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  • Adaptation in Contemporary Theatre: Performing Literature by Frances Babbage
  • Richard Jones
Adaptation in Contemporary Theatre: Performing Literature. By Frances Babbage. Bloomsbury Methuen Drama, 2018. Cloth $75.00. 270 pages.

Adaptation in Contemporary Theatre: Performing Literature manages to occupy a very small niche yet simultaneously to have relevance across a wide [End Page 169] spectrum of subdisciplinary interests. On the one hand, this study focuses almost exclusively on European, mostly British, work from the twenty-first century. Moreover, as the subtitle suggests, the field is further delimited to include only adaptations from explicitly literary sources (i.e., not films or earlier plays). The book instead concentrates on the process of taking source material which is in the literal sense neither aural nor visual and rendering it into a new form, which is both. The dozen or so productions Babbage specifically highlights serve as catalysts for more broadly-based and theoretical concerns, such as the extent to which "fidelity" to the source is a dominant (or even relevant) consideration, and the gains and losses associated with the literal enactment of the simply descriptive. Babbage further explores the differences in hermeneutic access to adaptations for which an audience is likely to know the original texts, at least in outline, and those which are likely to be a first exposure to the material. The result is a book that deftly negotiates the intersection of theatre historiography and translation theory.

Babbage pays particular attention to site-specific and immersive productions created by and for particular companies. Thus, for example, a popular success like Simon Stephens's stage adaptation of Mark Haddon's The Curious Incident of the Dog in the Night-Time is mentioned only in passing, whereas the utterly unreproducible twenty-four-hour-long Hebbel am Ufer adaptation of David Foster Wallace's Infinite Jest receives much fuller treatment. Babbage's discussion of literary texts deemed "unstageable" parallels that of translation theorists as regards "untranslatable" authors (e.g., Racine): in both cases, the resulting work is incapable of reproducing the entirety of the aesthetic effect of the source, but the goal is to identify and retain the essence of the original. The act of performance is, of course, inherently one of adapting one aesthetic object-a text, whether intended to be mediated by performance or not—into another, the theatrical production. In this regard, Babbage is clearly more interested in the performance text than in the dramatic text, and while she does not disparage adaptations that privilege narrative fidelity, and indeed acknowledges "how frequently 'story' is emphasized in that [adaptation] practice above other factors," these are not her primary interest (79; emphasis in original).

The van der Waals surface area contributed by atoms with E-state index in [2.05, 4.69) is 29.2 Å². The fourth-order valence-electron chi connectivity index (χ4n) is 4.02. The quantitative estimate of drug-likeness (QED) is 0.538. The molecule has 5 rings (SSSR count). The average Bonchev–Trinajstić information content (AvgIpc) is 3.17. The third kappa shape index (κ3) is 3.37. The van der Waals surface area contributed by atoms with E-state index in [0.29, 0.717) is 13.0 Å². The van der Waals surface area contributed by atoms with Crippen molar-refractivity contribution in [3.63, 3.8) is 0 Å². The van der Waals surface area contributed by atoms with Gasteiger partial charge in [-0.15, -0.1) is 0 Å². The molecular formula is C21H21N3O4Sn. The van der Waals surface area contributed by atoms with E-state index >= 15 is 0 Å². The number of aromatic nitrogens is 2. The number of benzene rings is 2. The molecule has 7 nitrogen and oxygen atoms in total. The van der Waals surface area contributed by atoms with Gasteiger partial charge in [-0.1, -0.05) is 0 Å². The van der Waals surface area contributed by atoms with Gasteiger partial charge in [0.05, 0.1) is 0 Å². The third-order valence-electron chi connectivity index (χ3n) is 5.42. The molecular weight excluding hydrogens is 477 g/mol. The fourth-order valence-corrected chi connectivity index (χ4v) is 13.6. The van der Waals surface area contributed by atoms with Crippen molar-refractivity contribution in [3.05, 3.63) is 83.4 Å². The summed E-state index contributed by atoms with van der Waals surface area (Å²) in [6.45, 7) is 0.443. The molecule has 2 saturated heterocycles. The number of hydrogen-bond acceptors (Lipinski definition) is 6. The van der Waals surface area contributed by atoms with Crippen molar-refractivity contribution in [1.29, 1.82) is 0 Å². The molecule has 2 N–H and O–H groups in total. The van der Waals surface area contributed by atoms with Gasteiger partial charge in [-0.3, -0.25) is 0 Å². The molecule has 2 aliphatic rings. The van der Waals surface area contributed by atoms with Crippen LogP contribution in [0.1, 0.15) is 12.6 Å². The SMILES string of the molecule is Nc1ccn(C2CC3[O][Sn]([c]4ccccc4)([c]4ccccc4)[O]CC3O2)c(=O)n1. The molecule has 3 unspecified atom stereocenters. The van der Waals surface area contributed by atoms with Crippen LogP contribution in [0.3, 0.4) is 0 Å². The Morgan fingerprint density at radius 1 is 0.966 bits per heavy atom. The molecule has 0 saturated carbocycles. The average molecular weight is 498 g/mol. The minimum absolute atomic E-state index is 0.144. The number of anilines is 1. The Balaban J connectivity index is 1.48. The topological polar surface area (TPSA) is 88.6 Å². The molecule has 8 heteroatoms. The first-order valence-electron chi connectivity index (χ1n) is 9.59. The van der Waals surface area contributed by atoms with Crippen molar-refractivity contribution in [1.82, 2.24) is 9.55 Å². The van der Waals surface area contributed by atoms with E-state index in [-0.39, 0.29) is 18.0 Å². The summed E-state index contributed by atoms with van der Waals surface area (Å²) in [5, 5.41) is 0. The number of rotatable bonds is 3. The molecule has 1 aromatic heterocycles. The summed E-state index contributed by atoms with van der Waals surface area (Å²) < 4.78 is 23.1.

Instead, she argues that "adaptation seeks ways to manoeuvre (that which it regards as) the substance of a book in its complex transmission between author and reader-spectator, and between the context of origination and a new space of reception" (65-66). Later she argues that "adaptation implies a movement between texts and forms with no imperative for the source text, or texts, to drive the work that results" (138). Such a process almost inevitably seeks to bring the spectator to the same understandings that a reader of the source text would experience, rather than attempting to transmit a point-by-point (or even general) narrative line. In this regard, it is unsurprising that even the chapter subheadings about individual adaptations highlight the production company (Complicite, Punchdrunk, etc.) over [End Page 170] any new specifically literary authorial voice. Of course, several of the spotlighted productions were scripted, if indeed that is the correct term, either by the director or as an essentially devised piece by the company as a whole.

There are moments when the book detours into the only marginally relevant, and others that offer a surfeit of detail, rendering what is already a dense and sometimes difficult read even more opaque. Babbage sidesteps the ethical issues of, for example, playing out a staged "murder" which could be seen enacted not merely by spectators who recognized the fictiveness of an immersive theatre event, but by members of the general public. More explication of the way approaches to source material might differ according to a variety of factors...


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pp. 169-171
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